I have trouble believing you’re ten years old: one of your most charming qualities is how discreet you are about your age. You make virtually no reference to popular culture circa 2001 (the year of your birth), and a lot of your manner suggests Hollywood movies of the 50s and 60s. The way you glamorize movie stars, for instance—making no attempt to present George Clooney, Brad Pitt, or Julia Roberts as real people or even characters—reminds me of the way movies presented Cary Grant or Marlene Dietrich after they reached a certain age. And the fluidity of your camera movements, which carries over into the playful editing between multiple subplots, evokes the period when Hollywood studios made filmmaking seem like a giant toy.
Truth be told, I always took you for a much older film, even though your director, Steven Soderbergh, continues to make you seem young by referencing you in his other projects. As I’m sure you know, Soderbergh is an odd fellow: he tries to disguise himself behind different modes of filmmaking as if he had no personality of his own, even though he’s been working the same intellectual concerns for 20-some years. With the complicated heist at the center of your story, he demonstrated a fascination with work as process that would carry over into Che (2008). Also, his depiction of Las Vegas as a capitalist playground weirdly anticipates The Girlfriend Experience (2009).
But the greatest source of your vitality, I think, is in your actors. To paraphrase Sly Stone, everybody is a star in Ocean’s Eleven, even lesser performers like Eddie Jemison and Scott Caan (who does a great Mutt-and-Jeff routine with Casey Affleck) or actors esteemed for their character work, such as Elliot Gould and Carl Reiner. This revival of classic Hollywood performance style—in which actors developed lasting relationships with audiences by building upon sets of recognizable traits—has stayed with Soderbergh, and largely for the better. The Good German (2006), The Informant! (2009), and Contagion (2011) are rich with these old-school star turns, and even the nonprofessional actors of Bubble (2005) seem directed to exude starlike qualities. This aspect of Soderbergh’s filmmaking creates the feeling that he doesn’t make modern movies, he simply makes movies.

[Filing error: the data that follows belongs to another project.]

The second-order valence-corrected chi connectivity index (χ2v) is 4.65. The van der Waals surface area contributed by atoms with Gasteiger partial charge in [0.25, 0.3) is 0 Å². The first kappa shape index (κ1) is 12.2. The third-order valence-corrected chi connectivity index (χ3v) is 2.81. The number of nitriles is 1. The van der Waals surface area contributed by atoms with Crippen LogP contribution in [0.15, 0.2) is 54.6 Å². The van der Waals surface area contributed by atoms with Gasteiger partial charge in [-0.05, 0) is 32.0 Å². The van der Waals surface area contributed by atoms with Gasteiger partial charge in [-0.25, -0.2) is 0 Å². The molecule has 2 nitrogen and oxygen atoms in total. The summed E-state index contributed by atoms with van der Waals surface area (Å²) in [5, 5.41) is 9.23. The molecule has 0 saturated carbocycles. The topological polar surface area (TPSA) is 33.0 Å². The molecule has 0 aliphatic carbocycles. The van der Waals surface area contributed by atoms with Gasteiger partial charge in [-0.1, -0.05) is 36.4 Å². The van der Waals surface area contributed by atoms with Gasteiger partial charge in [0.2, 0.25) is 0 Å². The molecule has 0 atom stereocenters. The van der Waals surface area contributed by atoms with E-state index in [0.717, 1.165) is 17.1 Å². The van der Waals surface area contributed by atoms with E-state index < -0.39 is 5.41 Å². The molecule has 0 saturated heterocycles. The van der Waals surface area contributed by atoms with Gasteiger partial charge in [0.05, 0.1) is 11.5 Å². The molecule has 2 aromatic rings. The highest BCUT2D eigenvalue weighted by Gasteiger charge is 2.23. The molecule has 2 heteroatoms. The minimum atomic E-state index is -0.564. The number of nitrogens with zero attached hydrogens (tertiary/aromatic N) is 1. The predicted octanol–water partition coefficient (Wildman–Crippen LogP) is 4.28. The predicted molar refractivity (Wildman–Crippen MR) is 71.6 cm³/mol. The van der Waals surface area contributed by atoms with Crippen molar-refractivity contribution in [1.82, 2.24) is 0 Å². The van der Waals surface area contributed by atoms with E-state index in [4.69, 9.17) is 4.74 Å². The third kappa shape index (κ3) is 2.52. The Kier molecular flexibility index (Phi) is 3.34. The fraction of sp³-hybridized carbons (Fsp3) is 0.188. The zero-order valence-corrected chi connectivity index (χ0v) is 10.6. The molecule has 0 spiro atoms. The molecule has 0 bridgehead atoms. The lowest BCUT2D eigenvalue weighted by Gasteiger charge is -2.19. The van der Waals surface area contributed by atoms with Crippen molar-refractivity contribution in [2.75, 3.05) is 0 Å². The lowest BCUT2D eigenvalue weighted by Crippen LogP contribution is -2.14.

This might explain why I’ve returned to you so often. You offer the same reassuring escapism I get from Preston Sturges, Fred Astaire, and Michael Hui, and you generate it in an environment I recognize (not that I’ve ever been to Las Vegas, but its hypercommercialism informs so much American television, which has been our nation’s de facto shared landscape for some time). You don’t even need to show anyone firing a gun, as way too much Hollywood escapism does, to create a healthy sense of suspense. You ingratiated yourself through personality, style, and humor—and what a fine way that was to begin a relationship.
I’ll see you tomorrow.